Growing up with dogs helps children socialize and prevent anxiety | Dogalize
Children who are trying to covince parents to get a four-legged friend have one more talking point: a new study published in the journal Preventing Chronic Disease found that having a dog at home is associated with a decreased likelihood of developing anxiety.
Over 18 months, researchers from the Basset Medical Center, the University of Oklahoma Health Sciences Center and Dartmouth Medical School analyzed 643 children.
While BMI, physical activity or screen time did not differ among the kids with or without dogs, 21 percent of the children without dogs met the clinical threshold at which children are screened for anxiety and related disorders, compared to 12 percent of children with dogs.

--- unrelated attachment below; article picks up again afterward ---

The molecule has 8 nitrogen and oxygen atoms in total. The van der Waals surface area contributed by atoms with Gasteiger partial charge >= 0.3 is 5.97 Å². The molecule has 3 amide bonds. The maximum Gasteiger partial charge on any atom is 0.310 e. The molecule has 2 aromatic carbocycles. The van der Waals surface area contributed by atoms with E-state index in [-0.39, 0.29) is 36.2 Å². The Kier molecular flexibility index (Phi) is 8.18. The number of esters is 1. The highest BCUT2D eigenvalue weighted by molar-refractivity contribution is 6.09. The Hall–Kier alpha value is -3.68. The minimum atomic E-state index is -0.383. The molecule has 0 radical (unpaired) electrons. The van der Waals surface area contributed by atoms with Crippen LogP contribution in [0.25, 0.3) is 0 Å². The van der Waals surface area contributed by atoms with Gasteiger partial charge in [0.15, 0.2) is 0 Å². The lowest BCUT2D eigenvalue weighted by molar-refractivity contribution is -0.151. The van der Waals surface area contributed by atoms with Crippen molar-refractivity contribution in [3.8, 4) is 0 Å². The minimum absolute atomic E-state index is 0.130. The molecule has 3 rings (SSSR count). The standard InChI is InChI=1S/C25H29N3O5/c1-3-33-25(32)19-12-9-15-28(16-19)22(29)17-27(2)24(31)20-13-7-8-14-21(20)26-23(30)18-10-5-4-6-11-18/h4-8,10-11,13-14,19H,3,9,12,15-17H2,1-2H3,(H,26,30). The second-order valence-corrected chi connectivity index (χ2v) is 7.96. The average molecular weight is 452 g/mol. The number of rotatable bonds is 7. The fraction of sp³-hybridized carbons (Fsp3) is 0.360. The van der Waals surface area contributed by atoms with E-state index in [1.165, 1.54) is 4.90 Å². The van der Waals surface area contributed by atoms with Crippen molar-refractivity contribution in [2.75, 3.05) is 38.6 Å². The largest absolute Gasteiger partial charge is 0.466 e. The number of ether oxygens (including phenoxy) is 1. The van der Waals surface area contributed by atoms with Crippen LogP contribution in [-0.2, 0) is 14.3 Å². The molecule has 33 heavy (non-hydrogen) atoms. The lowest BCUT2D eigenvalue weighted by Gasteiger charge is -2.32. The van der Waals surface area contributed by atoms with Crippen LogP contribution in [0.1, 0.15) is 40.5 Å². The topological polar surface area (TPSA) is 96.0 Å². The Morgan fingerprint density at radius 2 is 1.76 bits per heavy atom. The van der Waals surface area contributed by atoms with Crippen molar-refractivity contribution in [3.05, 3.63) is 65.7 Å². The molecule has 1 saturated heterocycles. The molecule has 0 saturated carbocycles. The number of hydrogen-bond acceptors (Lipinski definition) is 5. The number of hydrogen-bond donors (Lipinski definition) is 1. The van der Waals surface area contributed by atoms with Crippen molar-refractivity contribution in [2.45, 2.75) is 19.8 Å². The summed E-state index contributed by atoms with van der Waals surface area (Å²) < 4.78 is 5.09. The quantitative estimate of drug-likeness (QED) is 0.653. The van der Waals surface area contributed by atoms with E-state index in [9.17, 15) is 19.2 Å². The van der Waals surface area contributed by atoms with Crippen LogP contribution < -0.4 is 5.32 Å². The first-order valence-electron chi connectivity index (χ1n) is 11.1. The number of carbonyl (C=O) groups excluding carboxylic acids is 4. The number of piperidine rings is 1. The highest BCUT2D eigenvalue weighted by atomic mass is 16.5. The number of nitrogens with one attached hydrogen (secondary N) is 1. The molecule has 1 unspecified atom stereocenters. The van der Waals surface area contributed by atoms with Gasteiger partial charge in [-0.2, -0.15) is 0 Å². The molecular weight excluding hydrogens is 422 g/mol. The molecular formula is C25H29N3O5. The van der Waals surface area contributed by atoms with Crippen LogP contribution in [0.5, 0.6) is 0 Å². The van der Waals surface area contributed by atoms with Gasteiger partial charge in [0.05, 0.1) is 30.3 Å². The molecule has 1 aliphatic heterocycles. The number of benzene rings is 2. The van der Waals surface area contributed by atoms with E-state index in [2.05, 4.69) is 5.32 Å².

"Pet dogs could reduce childhood anxiety, particularly social and separation anxiety, by various mechanisms," the study authors wrote, explaining that having a dog can stimulate conversation for children, which has an ice-breaking effect that can alleviate social anxiety.
"If exposure to pet dogs during childhood is inversely related to mental health problems, positive child-dog interactions could prevent the evolution of these problems into full-fledged disorders during adolescence or later life," they added.
Previous research has shonw that interacting with dogs can reduce levels of cortisol, the stress hormone, and increase levels of oxytocin, the happiness hormone. Dogs can also be beneficial to a child's physical health: a recent study found that kids who grow up with dogs are less likely to develop asthma.